Radiating device for hyperthermia

A flexible three-paths catheter provided with a balloon carries a sealingly sheathed radiofrequency radiating antenna, together with the shielded power supply cable and with some thermocouples, within a plastic lining surrounded by a flow of liquid; a second path carries the power supply cables of some outer thermocouples, flooded by the reverse liquid flow, while the third path allows a fluid to flow through for inflating the balloon.Introduction of the catheter into a hollow organ makes it possible to perform hyperthermal therapy of tumors by means of radiation.

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This invention concerns a radiating device for hyperthermia and, more particularly, a radiofrequency radiating device, for hyperthermal treatment of tumors of the bladder.

Devices for hyperthermal treatment of various human body illnesses are already known, and they use heating liquids, light radiations, radiofrequency antennas, thermistors, and so on.

U.S. Pat. No. 4,776,334 describes a catheter for treating tumors by inserting within the tumor to be treated a radiofrequency device provided with temperature sensors.

French patent application 2600205 concerns an apparatus for light irradiation of a cavity with the help of an inflatable balloon and of light sensors.

In U.S. Pat. No. 4,154,246 there is described a radiofrequency resonating circuit which is introduced in natural cavities of the body or directly inserted into the tumoral mass.

German patent application No. 2,848,636 claims usage of a heated liquid which is circulated in a closed loop by means of a pump within a body cavity, wherein the liquid temperature is controlled by an external thermostat EP-A-0 370 890 discloses a radiating urathral device for hyperthermia including a catheter provided with an inflatable balloon and adapted to receive one or more liquid flows passing therethrough, a radiofrequency radiating antenna, and one or more thermocouples, the radiating antenna being submerged within one said liquid flow coming back from the closed terminal end of the antenna. The radiating device comprises in addition a separate rectal control means.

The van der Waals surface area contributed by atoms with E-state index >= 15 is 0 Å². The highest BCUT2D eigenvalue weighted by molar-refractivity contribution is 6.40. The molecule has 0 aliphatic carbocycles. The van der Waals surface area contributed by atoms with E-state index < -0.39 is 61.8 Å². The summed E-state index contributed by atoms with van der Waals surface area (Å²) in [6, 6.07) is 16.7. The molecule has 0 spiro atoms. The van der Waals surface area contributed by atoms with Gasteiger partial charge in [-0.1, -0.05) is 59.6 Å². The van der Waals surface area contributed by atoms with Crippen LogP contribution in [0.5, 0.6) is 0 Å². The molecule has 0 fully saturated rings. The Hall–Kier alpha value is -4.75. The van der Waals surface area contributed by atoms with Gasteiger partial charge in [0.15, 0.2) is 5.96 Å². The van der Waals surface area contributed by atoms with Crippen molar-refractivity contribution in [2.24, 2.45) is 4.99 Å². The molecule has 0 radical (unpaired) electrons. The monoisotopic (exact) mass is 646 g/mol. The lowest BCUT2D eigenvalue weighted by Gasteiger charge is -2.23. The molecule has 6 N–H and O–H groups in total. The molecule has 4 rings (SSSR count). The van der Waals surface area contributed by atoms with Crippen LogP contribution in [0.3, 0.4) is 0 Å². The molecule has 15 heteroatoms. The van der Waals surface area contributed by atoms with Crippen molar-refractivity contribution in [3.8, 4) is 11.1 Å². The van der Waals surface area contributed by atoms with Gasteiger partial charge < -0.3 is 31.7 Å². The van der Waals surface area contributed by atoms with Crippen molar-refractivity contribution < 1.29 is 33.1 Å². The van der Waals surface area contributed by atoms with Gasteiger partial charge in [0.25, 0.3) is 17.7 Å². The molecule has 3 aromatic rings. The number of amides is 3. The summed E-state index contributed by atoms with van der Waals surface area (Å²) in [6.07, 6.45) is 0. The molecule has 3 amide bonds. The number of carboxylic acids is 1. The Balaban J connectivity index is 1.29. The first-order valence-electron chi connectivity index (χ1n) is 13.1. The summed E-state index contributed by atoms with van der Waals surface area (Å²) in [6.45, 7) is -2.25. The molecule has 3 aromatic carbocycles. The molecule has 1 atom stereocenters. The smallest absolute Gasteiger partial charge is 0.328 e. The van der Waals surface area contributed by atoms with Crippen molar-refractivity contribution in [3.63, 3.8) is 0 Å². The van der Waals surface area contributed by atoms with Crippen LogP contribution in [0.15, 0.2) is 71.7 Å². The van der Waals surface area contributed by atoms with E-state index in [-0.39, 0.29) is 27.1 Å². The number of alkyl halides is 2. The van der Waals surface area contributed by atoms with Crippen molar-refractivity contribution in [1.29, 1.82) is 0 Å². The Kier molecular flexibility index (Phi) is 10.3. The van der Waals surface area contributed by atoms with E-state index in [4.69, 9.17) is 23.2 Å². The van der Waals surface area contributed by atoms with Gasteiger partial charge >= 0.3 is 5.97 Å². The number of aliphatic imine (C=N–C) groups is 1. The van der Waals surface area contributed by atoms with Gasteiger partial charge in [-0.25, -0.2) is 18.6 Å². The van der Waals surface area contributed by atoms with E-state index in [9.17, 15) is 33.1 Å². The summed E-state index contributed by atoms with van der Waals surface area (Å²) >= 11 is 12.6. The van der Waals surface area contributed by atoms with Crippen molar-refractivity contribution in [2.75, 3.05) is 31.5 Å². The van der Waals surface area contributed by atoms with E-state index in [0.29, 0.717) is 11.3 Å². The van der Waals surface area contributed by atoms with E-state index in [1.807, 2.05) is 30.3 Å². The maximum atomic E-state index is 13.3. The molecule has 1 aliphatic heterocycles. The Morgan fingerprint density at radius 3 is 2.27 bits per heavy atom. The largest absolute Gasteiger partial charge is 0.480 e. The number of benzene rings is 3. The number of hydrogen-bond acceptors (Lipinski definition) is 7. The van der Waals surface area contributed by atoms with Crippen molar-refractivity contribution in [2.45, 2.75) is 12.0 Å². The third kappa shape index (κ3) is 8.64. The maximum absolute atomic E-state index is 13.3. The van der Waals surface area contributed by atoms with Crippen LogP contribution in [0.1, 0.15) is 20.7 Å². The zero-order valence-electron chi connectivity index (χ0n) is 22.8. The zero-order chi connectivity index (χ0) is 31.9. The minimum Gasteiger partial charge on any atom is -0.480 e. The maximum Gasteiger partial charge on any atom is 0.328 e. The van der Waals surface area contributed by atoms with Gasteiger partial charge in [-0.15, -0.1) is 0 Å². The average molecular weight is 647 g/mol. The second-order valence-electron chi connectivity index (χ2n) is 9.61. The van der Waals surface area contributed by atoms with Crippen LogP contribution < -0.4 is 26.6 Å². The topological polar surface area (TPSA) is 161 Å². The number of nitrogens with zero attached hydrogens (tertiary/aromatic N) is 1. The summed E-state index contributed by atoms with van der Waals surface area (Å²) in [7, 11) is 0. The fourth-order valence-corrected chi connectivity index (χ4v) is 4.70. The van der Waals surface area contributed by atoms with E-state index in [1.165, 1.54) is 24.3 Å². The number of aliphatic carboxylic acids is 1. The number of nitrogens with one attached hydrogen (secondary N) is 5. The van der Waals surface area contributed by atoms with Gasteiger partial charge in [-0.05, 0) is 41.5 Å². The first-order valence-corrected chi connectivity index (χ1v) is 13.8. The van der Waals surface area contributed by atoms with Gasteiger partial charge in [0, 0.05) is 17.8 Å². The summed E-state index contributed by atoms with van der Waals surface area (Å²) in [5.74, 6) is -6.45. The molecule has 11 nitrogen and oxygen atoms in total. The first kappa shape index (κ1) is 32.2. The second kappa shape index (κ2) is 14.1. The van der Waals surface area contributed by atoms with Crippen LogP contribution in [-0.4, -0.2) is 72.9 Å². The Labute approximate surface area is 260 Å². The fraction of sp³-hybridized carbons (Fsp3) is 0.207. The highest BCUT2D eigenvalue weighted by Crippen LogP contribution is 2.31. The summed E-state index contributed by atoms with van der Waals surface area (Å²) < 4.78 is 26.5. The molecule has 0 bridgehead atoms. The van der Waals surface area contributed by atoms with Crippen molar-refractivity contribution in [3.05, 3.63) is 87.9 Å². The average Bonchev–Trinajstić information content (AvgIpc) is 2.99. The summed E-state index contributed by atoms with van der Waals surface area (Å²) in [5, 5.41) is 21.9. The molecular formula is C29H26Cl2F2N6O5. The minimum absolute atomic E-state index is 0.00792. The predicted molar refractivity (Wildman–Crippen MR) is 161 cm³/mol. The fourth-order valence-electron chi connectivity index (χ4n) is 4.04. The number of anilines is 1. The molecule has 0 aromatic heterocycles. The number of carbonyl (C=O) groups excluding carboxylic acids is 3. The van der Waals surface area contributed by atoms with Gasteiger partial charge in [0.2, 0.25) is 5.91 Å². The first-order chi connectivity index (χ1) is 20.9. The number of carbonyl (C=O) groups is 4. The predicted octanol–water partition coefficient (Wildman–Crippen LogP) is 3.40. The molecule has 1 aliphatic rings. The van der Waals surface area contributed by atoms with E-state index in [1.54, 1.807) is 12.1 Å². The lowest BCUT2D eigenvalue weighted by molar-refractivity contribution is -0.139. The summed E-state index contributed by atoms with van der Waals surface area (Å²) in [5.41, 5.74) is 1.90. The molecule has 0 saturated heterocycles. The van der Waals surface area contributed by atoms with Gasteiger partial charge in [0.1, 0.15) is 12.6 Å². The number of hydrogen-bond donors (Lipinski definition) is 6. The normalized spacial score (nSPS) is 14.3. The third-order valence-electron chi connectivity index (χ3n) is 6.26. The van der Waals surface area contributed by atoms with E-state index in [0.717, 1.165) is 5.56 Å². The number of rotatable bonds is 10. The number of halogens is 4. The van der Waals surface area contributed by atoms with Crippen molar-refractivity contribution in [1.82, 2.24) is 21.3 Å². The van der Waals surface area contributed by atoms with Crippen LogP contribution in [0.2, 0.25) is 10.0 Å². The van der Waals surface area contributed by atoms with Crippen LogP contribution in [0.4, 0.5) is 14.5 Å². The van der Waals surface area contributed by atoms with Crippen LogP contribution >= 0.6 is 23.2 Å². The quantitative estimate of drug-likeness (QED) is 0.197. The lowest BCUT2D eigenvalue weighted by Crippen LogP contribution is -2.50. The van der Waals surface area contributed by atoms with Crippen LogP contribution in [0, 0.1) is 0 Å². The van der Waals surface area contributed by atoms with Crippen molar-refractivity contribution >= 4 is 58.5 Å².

GB-A-2 045 620 relates to an applicator for hyperthermia comprising a rectal radiating probe and a spaced apart transurethral catheter including a temperature sensing means and an inflatable balloon. U.S. Pat. No. 4,957,765 discloses a transurethral radiating applicator for hyperthermia including a multi-tubes balloon type catheter comprising closed and cubes respectively surrounding a helical coil antenna and a temperature sensor, as well as a passive drainage tube for urine.

It is an object of this invention to provide a device for hyperthermal treatment of tumors within natural cavities of the human body, which gathers the advantages of the known devices while being free from their drawbacks.


The device according to this invention substantially comprises a flexible triple path catheter carrying a radiofrequency radiating antenna, sealingly sheathed together with the shielded cable providing power supply and with several thermocouples within a plastic casing and surrounded by a flow of liquid; a second path carries the power supply cables for several outer thermocouples, which are flooded by return flow of said liquid, and a third path allowing a fluid to flow through in order to inflate a balloon located near the catheter distal end, once the latter has been introduced into the cavity to be treated.

This invention will be described more particularly in the following based on a specific embodiment thereof reported herein for exemplary and non limiting purposes, as well as on the attached schematic drawings. In connection with the above it should be pointed out that in said drawings the parts shown are not to scale and the mutual dimensions are out of proportion, the members having in fact a very thin cross-section.


FIG. 1 shows schematically, in an enlarged scale, the distal end of the device according to this invention, which has to be introduced into a natural cavity of the human body;

FIG. 1A shows an enlarged schematic cross-section of the device according to this invention, taken along line A--A of FIG. 1;

FIG. 2 is a schematic of some structural details of a radiofrequency antenna shown in general within the device of FIG. 1;

FIG. 2A shows a schematic enlarged cross-section of the radiating antenna, taken along line A--A of FIG. 2;

FIG. 3 is a schematic of the proximal end of the device according to this invention, opposite to the distal end shown in FIG. 1;